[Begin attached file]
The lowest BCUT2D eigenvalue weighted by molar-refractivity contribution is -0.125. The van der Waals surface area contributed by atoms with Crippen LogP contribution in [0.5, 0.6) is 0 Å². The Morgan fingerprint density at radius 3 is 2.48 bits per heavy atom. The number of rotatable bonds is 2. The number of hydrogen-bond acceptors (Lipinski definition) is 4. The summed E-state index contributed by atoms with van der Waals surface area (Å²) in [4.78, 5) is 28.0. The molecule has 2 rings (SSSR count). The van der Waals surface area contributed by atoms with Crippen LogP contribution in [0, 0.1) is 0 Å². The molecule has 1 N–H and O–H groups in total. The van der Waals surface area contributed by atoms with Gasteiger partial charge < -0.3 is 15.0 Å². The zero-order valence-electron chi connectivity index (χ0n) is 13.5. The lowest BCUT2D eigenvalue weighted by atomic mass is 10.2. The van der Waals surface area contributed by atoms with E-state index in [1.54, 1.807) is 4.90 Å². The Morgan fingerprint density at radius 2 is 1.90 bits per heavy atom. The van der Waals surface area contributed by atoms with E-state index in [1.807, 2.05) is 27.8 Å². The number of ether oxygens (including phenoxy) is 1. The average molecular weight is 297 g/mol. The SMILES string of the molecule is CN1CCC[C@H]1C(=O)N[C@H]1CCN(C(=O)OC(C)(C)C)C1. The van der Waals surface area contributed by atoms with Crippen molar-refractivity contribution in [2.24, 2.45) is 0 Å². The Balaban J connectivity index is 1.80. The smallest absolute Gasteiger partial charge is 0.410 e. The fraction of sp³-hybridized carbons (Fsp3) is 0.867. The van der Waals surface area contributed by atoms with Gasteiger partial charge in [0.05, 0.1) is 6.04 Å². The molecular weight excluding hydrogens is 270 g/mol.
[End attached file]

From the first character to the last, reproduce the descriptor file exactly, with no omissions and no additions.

The lowest BCUT2D eigenvalue weighted by molar-refractivity contribution is -0.125. The van der Waals surface area contributed by atoms with Crippen LogP contribution in [0.5, 0.6) is 0 Å². The Morgan fingerprint density at radius 3 is 2.48 bits per heavy atom. The number of rotatable bonds is 2. The number of hydrogen-bond acceptors (Lipinski definition) is 4. The summed E-state index contributed by atoms with van der Waals surface area (Å²) in [4.78, 5) is 28.0. The molecule has 2 rings (SSSR count). The van der Waals surface area contributed by atoms with Crippen LogP contribution in [0, 0.1) is 0 Å². The molecule has 1 N–H and O–H groups in total. The van der Waals surface area contributed by atoms with Gasteiger partial charge < -0.3 is 15.0 Å². The zero-order valence-electron chi connectivity index (χ0n) is 13.5. The lowest BCUT2D eigenvalue weighted by atomic mass is 10.2. The van der Waals surface area contributed by atoms with E-state index in [1.54, 1.807) is 4.90 Å². The Morgan fingerprint density at radius 2 is 1.90 bits per heavy atom. The van der Waals surface area contributed by atoms with E-state index in [1.807, 2.05) is 27.8 Å². The number of ether oxygens (including phenoxy) is 1. The average molecular weight is 297 g/mol. The SMILES string of the molecule is CN1CCC[C@H]1C(=O)N[C@H]1CCN(C(=O)OC(C)(C)C)C1. The van der Waals surface area contributed by atoms with Crippen molar-refractivity contribution in [2.24, 2.45) is 0 Å². The Balaban J connectivity index is 1.80. The smallest absolute Gasteiger partial charge is 0.410 e. The fraction of sp³-hybridized carbons (Fsp3) is 0.867. The van der Waals surface area contributed by atoms with Gasteiger partial charge in [0.05, 0.1) is 6.04 Å². The molecular weight excluding hydrogens is 270 g/mol.